The effects of the completion of the gas pipeline Nord Stream 2 (NS2) from St. Petersburg to Germany through the Baltic Sea will be numerous. The most important of these will involve national security, energy security, geopolitics, European Union (EU) energy policy, and governance, while the gas supply will hardly be impacted and the costs are already sunk—the only question is who will benefit from transit revenues. Numerous countries would be impacted, notably Belarus, Germany, Poland, Russia, and Ukraine, but also Eastern Europe as a whole, the European Union, and the United States. A controversial aspect is the application of US sanctions against subjects in allied countries.
Want to read this report offline?
NATIONAL SECURITY. Presumably, national security is the most important effect of a possible completion of NS2. Both the Ukrainian transit line and the Belarusian-Polish gas pipeline are likely to be abandoned. That would give Russia a freer hand for military actions in Ukraine and Belarus. The West as a whole has a vital interest in avoiding such a development. Needless to say, major Russian military aggression in Ukraine or Belarus would endanger the national security of Europe. If Gazprom stops transporting gas through Ukraine or Belarus and the Ukrainian transit pipeline is being abandoned, that risk grows considerably.
EUROPE’S ENERGY SECURITY would be seriously undermined by the pipeline’s completion. In 2019, the twenty-seven EU members’ total demand for natural gas peaked at 390 billion cubic meters (bcm). Because of the strong EU climate policy, it is unlikely to reach that level again. In 2019, Russian gas supplies to the twenty-seven EU members also peaked at 168 bcm, or 43 percent of total EU natural-gas consumption. In 2021, the anticipated Russian natural-gas exports to the EU amount to 135 bcm and are expected to decline gradually to 120 bcm a year by 2030.1These numbers are much smaller than the Gazprom figures, but are more relevant because Gazprom discusses “Europe,” including non-EU countries such as Turkey (a major importer) and the non-EU Balkan countries. http://www.gazpromexport.ru/en/statistics/ The decline is not likely to be precipitous because Central Europe will replace some coal with gas, and Germany some nuclear power with gas, but no increase is expected.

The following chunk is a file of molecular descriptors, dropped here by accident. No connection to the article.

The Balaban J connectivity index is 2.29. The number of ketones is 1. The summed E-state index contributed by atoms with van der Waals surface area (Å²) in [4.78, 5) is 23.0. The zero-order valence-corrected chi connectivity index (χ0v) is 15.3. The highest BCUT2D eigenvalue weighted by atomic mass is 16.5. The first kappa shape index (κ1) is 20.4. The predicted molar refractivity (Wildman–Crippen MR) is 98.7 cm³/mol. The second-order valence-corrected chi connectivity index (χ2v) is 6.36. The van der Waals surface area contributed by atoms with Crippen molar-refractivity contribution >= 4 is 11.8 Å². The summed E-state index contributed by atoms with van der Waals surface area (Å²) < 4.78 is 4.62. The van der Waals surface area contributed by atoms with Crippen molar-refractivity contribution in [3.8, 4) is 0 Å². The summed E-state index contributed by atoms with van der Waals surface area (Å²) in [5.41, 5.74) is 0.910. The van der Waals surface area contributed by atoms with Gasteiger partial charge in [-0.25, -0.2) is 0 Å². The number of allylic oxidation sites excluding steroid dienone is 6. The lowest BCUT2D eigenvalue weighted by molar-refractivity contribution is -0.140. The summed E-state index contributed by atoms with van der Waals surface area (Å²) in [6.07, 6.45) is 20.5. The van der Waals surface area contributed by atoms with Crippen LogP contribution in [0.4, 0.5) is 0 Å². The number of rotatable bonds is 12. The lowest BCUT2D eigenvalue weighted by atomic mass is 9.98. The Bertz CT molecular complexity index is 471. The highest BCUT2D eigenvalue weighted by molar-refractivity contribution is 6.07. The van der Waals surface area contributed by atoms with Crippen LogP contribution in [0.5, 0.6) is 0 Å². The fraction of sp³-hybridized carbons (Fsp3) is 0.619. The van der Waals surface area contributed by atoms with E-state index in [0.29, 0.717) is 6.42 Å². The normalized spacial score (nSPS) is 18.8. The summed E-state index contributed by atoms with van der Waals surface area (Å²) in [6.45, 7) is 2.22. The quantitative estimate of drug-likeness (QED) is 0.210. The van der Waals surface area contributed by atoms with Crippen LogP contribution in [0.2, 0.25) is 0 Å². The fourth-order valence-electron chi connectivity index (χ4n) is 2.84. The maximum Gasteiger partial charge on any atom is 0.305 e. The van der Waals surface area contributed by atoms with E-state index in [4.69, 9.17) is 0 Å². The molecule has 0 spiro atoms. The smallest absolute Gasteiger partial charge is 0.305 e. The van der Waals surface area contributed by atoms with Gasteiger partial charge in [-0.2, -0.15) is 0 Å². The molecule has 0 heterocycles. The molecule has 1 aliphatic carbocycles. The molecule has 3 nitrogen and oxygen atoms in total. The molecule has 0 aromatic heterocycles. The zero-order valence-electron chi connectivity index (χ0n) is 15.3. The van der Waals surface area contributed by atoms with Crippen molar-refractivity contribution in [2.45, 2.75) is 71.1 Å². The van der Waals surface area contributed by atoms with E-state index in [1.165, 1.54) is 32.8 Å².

Out of a maximum annual Russian gas supply of 135 bcm, 110 bcm—81 percent—could pass through the two Nord Stream pipelines. Given that Gazprom is notorious for cutting gas supply in the middle of the winter, this is an impermissible energy security risk.2Jakob Hedenskog and Robert L. Larsson, “Russian Leverage on the CIS and the Baltic States,” Sweden Defence Research Agency, July 2007, https://www.researchgate.net/publication/228877758_Russian_Leverage_on_the_CIS_and_the_Baltic_States/link/5773a5d708ae4645d609d025/download As Gazprom has done every so often with former Soviet republics, Russia can use Nord Stream for political or financial extortion. Even if Gazprom is not being malicious, an accident can occur. This concern about excessive concentration in one pipeline system did not exist when only NS1 existed. It is the addition of NS2 that raises the supply risk above the acceptable level.